Wednesday, January 19, 2011

Seeing the Unique Self We Are

In our society, we are continually presented in advertisements, on TV and in the movies, with the beautiful faces of our brothers and sisters. This continual bombardment of  physical attractiveness is bound to have a deleterious effect on many who have difficulty looking into a mirror and seeing a face that doesn't quite measure up to what they are seeing everywhere around them.

A columnist in the Catholic Times tells us that he was surprised to see the number of middle and high school students that are suffering from depression. He thought that was a problem of adults: often an inferiority complex that comes from rejecting their outward appearance.

He tells us what the antidote for this lack of self-esteem should be. Those who have a faith life are in many cases conspicuously lacking in self-esteem. It is not that easy to change our outer appearance, although not impossible. But the possibility of changing our attitude is always available and always free.

We are told that each one of us is a unique individual, and this in itself is a value given to us by God. More valuable than physical beauty is the value of the unique me in which I should have confidence, and value it as a gift from God. When I look in the mirror and do not see what I would like to see, remember that we can go deeper and see who we are as members of Jesus' body. This should make all the difference.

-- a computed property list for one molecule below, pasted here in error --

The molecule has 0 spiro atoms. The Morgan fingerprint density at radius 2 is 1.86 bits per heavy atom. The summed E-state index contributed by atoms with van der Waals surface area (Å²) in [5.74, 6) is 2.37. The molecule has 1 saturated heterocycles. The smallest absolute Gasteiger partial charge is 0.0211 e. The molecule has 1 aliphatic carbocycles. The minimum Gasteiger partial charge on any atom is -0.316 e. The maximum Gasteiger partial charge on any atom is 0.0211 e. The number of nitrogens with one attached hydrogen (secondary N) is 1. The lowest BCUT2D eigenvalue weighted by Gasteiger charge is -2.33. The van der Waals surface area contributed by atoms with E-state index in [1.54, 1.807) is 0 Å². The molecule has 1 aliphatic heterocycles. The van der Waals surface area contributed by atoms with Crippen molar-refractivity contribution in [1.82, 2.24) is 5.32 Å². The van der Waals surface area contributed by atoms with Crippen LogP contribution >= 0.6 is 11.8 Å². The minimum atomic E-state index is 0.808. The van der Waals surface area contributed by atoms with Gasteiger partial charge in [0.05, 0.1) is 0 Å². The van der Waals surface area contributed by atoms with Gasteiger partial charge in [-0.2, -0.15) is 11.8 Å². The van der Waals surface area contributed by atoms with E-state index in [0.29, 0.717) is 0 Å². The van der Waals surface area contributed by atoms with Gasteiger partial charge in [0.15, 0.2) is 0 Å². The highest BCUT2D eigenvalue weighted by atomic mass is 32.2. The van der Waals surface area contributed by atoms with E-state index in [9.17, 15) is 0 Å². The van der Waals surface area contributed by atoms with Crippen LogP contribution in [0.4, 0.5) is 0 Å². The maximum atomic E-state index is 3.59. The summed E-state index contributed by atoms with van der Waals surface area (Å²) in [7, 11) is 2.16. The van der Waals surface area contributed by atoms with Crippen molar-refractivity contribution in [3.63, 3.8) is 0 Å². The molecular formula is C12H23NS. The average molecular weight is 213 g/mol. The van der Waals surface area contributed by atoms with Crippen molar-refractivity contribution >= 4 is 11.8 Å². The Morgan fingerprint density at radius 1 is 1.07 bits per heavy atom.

The columnist feels that we do not appreciate the meaning of self-esteem: love and respect for ourselves. Those who are able to look within, appreciate this. The degree of our love that we have for ourselves is a sign of spiritual health. It makes for a  correct relationship with God, with the self and with others. The recovering of this self- esteem, if there was a break, makes for good relationships.

None of us is perfect and without dealing with our imperfections, we cannot  become a mature person. The externals do not make for a person of faith. When we consider the inside of us as well as the outside spiritual growth will come. We are reminded to look at what we think a life of faith should be, and see if we may be lacking its true meaning.

Recovering of our self-esteem is not always easy. However, the moment we recognize some small aspect of  the problem we are on the road to personal growth. As a Christian, we know we are not given pain without reason, and pain without growth is not God's way. With the will to overcome our trials and despair, we will grow in maturity.

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